While it may sound like the result of a joint marketing venture between Maxim magazine and Axe Body Spray, the Monkey Gland is actually a classic cocktail with a legitimate pedigree. Attributed to legendary barman Harry MacElhone of Harry’s Bar in Paris, it first appeared sometime in the 1920s gaining popularity with American ex-pats who delighted in calling out its cheeky name.
About that name… Men have been obsessing over their virility before we even had a word for it. “I swear this has never happened to me before” is probably scrawled on the walls somewhere in Lascaux. And long before they simply could pop a pill, men were willing to try anything that might give them an extra boost.
Enter Dr. Serge Voronoff, a French surgeon who dabbled in xenotransplantation — the practice of transplanting tissue or organs from one species to another. (You can probably see where I’m going with this.) In the 1920s, Voronoff gained notoriety for grafting monkey testicles to men for “therapeutic purposes.” The $5,000 procedure promised to slow the aging process and rejuvenate its subjects, but it never lived up to its claims. Eventually, Voronoff’s methods fell out of favor with the public save for a small pocket of overcompensating American males who have adopted a similar procedure with equally dubious results.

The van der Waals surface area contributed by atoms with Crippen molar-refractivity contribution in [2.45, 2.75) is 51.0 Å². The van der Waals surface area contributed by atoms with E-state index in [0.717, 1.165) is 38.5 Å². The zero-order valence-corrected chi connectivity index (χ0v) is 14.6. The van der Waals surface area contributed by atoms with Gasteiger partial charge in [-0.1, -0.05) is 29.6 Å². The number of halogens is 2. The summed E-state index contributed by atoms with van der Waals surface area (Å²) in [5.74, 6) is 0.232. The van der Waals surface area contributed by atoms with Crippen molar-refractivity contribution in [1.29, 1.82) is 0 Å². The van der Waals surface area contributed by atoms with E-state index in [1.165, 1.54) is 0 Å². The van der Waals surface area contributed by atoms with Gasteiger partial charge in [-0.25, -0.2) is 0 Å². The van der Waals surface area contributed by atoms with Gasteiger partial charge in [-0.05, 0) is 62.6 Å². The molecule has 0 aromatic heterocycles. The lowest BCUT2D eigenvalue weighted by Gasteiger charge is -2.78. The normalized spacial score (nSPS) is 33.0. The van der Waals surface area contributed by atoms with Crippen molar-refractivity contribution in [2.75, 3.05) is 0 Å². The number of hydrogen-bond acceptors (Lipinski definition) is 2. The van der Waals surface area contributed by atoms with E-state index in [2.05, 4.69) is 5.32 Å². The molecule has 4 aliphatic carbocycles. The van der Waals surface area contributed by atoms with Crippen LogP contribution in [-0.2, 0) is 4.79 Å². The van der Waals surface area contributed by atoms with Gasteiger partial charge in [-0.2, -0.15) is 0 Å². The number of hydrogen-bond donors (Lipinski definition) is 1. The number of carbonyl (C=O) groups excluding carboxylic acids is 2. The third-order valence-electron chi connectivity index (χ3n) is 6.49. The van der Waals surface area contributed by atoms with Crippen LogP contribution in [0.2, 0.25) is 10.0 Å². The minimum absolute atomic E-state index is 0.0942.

MacElhone, obviously tickled by the whole thing, decided to honor the fad with his latest gin, orange juice and absinthe concoction. In the right light, the cocktail’s red-orange hue almost glows — a possible nod to the bizarre science that inspired it.
A competing theory suggests that bartender Frank Meier of Hôtel Ritz Paris fame actually invented the Monkey Gland. There’s even a story from the April 29, 1923, edition of the Washington Post that supports this.
Further muddying the waters, the recipe also appears in subsequent editions of both MacElhone and Meier’s cocktail anthologies. Despite all that, the Meier claim remains a footnote as most historians grant the recipe to MacElhone.
3 oz. gin
1 1/2 oz. fresh orange juice
1/4 oz. grenadine
1 dash absinthe*
Directions: Combine gin, orange juice, grenadine, and absinthe in a cocktail shaker with ice. Shake for 10-20 seconds, and strain into a coupe glass. Garnish with an orange twist.
- For a lighter touch, just wash the glass with absinthe in lieu of adding it directly to the mixture. In a pinch, you can use Pernod or another anise-flavored spirit.
Enjoy while listening to this: